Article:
Accommodation Alternatives for Older Adults

The vast majority of older adults live in independent housing—and want to continue to do so. But they often face high maintenance and utility costs in homes that are older and in poorer condition than those of younger homeowners and may become isolated in their homes if their functional ability declines. Fortunately, there are growing numbers of choices in living environments, largely due to innovations in age-friendly communities and aging in place for those who want to stay in their own homes or apartments. More cohousing and intentional communities, as well as virtual communities such as villages that do not require relocating but provide services to a network of elders for a small annual fee, are emerging as groups of older adults choose to live near people who share their interests and lifestyle, but where they can age in community. Aging in place becomes an even more viable option as more homes are built according to the principles of universal design. Homes with age-friendly home design—including bedroom, bath, and kitchen facilities on the entry floor, easy-to-operate mechanical and electronic devices, and temperature controls for each area of the home—can create a supportive environment for aging. However, those such as smart homes that depend on technology will be limited to those who can afford them. For older adults who can no longer remain in an independent housing, there are a growing number of residential living situations. Continuing care retirement communities (CCRCs) provide choices in housing and long-term services and supports, including skilled nursing care, as aging residents’ needs for assistance change, but these serve only a small proportion of financially secure seniors. Assisted living and adult family homes are rapidly becoming a cost-effective option to nursing homes for older people who need help with ADLs but not necessarily 24-hour care. Many of these home and community-based services provide greater autonomy and privacy, and less direct supervision, than nursing homes. Home care is now the fastest-growing component of personal health care expenditures. It allows older people to age in place while bringing services such as skilled nursing care and rehabilitation services (under Medicare) and personal assistance in the home for those who are either Medicaid-eligible or can afford private home care. Adult day care or adult day health care, as both a social and rehabilitative model, provides social and health care opportunities for frail older people who are living at home alone or with a family caregiver.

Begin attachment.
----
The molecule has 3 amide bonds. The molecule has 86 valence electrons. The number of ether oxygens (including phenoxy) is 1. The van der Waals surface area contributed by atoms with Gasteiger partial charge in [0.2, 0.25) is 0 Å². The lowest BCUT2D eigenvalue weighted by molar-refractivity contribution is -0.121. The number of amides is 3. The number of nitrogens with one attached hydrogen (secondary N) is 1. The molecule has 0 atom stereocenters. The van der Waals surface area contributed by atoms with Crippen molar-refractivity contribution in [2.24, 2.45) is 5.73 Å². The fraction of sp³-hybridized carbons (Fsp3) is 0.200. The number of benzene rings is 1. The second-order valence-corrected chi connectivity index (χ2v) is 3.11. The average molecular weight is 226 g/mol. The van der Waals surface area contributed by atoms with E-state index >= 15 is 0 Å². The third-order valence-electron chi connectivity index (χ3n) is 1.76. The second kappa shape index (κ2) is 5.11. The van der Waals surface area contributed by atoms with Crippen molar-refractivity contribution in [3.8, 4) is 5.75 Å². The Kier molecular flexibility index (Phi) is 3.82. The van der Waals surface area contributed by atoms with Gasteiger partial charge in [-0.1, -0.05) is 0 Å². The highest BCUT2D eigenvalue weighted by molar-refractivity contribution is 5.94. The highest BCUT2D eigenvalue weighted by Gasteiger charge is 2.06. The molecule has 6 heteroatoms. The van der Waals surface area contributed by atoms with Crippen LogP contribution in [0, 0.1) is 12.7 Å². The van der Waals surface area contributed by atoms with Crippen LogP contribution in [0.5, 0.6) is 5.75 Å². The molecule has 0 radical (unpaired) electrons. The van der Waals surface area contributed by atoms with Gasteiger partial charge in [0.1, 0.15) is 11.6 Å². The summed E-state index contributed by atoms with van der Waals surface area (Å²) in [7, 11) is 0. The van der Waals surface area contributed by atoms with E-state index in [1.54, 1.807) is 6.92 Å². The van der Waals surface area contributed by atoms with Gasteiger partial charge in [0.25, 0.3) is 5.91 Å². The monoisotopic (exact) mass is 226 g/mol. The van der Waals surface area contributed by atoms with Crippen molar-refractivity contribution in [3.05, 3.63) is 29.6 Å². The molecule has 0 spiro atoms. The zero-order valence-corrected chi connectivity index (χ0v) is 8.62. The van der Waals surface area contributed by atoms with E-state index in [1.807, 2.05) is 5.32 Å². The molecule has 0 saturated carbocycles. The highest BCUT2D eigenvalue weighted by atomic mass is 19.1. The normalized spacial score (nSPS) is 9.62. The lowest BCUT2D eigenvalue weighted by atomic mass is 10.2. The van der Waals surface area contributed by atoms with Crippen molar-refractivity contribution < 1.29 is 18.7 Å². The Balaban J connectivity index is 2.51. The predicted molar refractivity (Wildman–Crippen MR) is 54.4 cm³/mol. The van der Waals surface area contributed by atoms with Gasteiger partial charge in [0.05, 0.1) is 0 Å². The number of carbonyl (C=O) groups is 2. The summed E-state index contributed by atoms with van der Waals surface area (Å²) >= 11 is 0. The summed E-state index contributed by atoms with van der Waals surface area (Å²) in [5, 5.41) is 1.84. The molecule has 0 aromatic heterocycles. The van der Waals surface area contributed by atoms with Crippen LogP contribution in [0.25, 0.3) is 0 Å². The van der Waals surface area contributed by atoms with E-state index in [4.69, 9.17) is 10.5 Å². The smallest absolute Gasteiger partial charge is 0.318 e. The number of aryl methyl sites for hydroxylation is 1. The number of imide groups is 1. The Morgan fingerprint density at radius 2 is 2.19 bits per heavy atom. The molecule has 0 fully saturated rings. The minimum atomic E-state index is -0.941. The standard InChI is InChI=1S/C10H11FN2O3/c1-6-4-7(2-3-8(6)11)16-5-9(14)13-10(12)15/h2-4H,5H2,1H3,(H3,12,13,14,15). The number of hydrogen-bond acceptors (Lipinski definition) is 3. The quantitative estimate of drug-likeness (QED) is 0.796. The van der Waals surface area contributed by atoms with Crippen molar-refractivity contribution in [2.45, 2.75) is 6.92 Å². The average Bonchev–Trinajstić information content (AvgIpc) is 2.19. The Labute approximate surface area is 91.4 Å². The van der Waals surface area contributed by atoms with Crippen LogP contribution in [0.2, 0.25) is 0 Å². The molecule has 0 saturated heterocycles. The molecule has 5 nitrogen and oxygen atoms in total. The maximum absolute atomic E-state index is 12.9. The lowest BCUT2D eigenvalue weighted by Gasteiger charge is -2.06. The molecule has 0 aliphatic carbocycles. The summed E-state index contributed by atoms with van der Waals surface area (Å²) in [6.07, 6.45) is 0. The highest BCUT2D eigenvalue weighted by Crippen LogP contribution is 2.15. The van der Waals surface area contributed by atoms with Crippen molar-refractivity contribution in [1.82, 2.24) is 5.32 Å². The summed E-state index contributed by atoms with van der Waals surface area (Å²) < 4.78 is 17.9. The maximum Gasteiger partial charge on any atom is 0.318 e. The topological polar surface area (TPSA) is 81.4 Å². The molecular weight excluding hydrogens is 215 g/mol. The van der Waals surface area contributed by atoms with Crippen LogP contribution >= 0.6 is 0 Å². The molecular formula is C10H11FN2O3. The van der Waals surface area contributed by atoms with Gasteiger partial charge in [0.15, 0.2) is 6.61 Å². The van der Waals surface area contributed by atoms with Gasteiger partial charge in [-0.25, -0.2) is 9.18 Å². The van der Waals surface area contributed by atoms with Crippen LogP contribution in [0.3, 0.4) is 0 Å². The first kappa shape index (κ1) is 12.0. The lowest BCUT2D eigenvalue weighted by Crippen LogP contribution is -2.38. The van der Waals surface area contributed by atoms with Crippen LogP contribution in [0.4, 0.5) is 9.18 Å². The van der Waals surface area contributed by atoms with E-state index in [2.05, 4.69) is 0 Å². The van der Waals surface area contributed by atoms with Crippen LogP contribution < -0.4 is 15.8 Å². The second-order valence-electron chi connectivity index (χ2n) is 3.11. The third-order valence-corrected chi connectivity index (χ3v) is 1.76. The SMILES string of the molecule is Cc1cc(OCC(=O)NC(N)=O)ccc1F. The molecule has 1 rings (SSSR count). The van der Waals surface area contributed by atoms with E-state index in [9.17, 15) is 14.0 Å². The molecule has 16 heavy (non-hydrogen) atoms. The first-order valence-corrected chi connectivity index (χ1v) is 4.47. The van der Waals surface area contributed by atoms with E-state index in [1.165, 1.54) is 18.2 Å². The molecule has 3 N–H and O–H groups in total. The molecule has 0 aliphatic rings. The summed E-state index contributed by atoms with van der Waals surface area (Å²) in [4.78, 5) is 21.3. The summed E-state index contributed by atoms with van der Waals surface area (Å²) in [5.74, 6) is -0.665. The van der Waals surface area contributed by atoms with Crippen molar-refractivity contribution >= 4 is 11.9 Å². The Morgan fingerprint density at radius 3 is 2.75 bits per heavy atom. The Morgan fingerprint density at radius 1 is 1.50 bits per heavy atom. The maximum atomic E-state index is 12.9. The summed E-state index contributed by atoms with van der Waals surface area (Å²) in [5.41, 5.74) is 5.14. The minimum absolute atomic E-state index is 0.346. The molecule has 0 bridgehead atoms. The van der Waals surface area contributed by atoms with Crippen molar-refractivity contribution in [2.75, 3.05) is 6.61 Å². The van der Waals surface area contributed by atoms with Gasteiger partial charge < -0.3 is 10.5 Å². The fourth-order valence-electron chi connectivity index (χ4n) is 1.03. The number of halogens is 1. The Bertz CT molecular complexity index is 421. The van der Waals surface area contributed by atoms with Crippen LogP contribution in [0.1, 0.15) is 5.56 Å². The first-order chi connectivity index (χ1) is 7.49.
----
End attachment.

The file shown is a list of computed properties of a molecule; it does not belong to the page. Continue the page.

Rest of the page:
Older Adults Living in Skilled Nursing Facilities